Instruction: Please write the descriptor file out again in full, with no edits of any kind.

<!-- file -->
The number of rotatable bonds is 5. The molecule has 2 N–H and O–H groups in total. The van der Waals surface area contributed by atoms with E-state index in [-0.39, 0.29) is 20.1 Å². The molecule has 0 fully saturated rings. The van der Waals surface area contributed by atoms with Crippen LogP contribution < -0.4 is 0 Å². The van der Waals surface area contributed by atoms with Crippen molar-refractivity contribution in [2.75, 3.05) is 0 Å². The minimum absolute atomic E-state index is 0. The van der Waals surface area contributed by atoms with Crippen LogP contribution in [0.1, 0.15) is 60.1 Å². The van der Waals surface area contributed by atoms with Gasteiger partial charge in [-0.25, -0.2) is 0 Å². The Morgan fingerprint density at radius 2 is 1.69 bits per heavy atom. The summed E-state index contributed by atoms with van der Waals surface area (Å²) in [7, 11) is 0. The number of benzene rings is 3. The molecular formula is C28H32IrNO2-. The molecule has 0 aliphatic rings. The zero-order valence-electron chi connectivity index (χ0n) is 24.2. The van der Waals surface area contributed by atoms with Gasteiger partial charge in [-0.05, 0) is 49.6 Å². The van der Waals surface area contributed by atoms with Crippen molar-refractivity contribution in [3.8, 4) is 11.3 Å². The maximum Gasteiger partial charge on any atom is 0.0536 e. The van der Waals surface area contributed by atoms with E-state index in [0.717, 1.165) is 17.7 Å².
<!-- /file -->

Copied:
The number of rotatable bonds is 5. The molecule has 2 N–H and O–H groups in total. The van der Waals surface area contributed by atoms with E-state index in [-0.39, 0.29) is 20.1 Å². The molecule has 0 fully saturated rings. The van der Waals surface area contributed by atoms with Crippen LogP contribution < -0.4 is 0 Å². The van der Waals surface area contributed by atoms with Crippen molar-refractivity contribution in [2.75, 3.05) is 0 Å². The minimum absolute atomic E-state index is 0. The van der Waals surface area contributed by atoms with Crippen LogP contribution in [0.1, 0.15) is 60.1 Å². The van der Waals surface area contributed by atoms with Gasteiger partial charge in [-0.25, -0.2) is 0 Å². The Morgan fingerprint density at radius 2 is 1.69 bits per heavy atom. The summed E-state index contributed by atoms with van der Waals surface area (Å²) in [7, 11) is 0. The number of benzene rings is 3. The molecular formula is C28H32IrNO2-. The molecule has 0 aliphatic rings. The zero-order valence-electron chi connectivity index (χ0n) is 24.2. The van der Waals surface area contributed by atoms with Gasteiger partial charge in [-0.05, 0) is 49.6 Å². The van der Waals surface area contributed by atoms with Crippen molar-refractivity contribution in [3.8, 4) is 11.3 Å². The maximum Gasteiger partial charge on any atom is 0.0536 e. The van der Waals surface area contributed by atoms with E-state index in [0.717, 1.165) is 17.7 Å².